Significant change in muscular strength based on the head and neck position

Janis Vētra, Vladimirs Skļarevičs, Gregory Anoufriev, Imants Kalninš, Silvija Umbraško, Jānis Vētra Jr, Vladislavs Kotovs, Larisa Beilina

Research output: Contribution to journalArticlepeer-review


We present our study of the influence of the head 30 degrees flexion position on the changes in the muscle strength of the upper extremities. This position is typical for a person working in front of a computer.The study involved 100 healthy volunteers and was performed at the Department of Morphology in Riga Stradiņš University, Riga, Latvia. For measurements we have used the MicroFET2 Hand Held Digital Muscle Tester to determine the strength of the muscles of the hand and the arm (M. del-toideus, M. biceps brachii, M. triceps brachii, M. abductor pollicis longus). The results of measurements were then used to analyze the difference in the strength of the muscles innervated by the spinal cord cervical region (C5–C8 nerves)for the same person sitting in the vertical position and sitting with the head flexed at 30°. The results of our study support the hypothesis that the changes in the strength of the measured muscles are related to the mechanical distension of the spinal cord, which leads to changes in spinal cord’s blood supply. The kyphosis position of the cervical spine during head flexion at 30°extent shows that in the spinal cord segments C5, C6 and C7 are form mechanical distension, but the changes in segment C8 were not detectable. Using our statistical study, we can conclude that there is strong relation-ship in the strength change in most of the observed muscles between the vertical position and the flexion of head at 30 degrees.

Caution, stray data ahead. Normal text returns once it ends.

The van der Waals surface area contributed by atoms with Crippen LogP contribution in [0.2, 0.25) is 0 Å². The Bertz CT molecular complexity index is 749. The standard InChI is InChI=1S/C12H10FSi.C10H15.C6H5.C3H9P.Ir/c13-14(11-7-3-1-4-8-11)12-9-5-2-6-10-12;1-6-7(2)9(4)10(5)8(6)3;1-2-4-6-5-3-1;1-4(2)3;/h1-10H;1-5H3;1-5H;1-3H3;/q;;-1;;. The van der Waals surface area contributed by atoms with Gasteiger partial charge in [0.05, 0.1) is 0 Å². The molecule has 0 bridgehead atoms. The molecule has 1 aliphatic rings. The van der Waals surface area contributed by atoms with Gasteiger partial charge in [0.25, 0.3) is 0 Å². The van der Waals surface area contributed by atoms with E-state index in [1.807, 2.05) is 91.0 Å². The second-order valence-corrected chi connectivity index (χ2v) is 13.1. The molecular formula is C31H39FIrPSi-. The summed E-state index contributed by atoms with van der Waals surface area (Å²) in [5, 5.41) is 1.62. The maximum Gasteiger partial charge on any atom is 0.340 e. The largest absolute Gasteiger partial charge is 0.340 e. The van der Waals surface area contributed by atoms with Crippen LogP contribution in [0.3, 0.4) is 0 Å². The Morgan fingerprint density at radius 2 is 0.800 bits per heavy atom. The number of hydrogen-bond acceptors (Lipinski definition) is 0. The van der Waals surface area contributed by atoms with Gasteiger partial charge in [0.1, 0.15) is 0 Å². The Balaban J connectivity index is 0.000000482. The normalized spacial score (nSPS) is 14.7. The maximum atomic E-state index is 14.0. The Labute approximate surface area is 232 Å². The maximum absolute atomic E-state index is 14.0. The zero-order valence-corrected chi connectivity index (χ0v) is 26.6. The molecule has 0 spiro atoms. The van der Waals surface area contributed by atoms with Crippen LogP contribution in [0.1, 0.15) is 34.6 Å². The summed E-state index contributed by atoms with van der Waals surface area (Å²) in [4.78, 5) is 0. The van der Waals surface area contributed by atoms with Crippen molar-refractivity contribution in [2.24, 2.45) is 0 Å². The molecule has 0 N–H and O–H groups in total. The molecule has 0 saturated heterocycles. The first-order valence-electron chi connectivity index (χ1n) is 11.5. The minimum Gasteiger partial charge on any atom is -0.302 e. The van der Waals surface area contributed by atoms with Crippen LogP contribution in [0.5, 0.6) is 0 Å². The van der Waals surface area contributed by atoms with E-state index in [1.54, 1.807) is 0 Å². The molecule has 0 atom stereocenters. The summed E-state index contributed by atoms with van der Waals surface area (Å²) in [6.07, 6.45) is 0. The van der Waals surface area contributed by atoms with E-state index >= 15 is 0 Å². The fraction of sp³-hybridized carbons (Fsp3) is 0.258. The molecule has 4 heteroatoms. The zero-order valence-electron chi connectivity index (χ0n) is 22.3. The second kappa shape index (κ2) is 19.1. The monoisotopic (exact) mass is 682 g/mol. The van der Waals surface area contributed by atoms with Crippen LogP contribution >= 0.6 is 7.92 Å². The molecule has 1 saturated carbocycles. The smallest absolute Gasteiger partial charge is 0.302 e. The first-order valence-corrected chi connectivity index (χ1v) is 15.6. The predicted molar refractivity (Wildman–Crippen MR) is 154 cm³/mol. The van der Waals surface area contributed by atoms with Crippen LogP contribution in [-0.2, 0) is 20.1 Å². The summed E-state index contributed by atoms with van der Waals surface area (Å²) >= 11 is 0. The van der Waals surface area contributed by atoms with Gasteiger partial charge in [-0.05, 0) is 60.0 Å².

Original languageEnglish
Pages (from-to)115-125
JournalPapers on Anthropology
Issue number1
Publication statusPublished - 4 Jul 2017


  • muscle strength of the upper extremities
  • spinal cord
  • cervical region flexion
  • work environment

Field of Science*

  • 2.6 Medical engineering
  • 3.1 Basic medicine

Publication Type*

  • 1.1. Scientific article indexed in Web of Science and/or Scopus database


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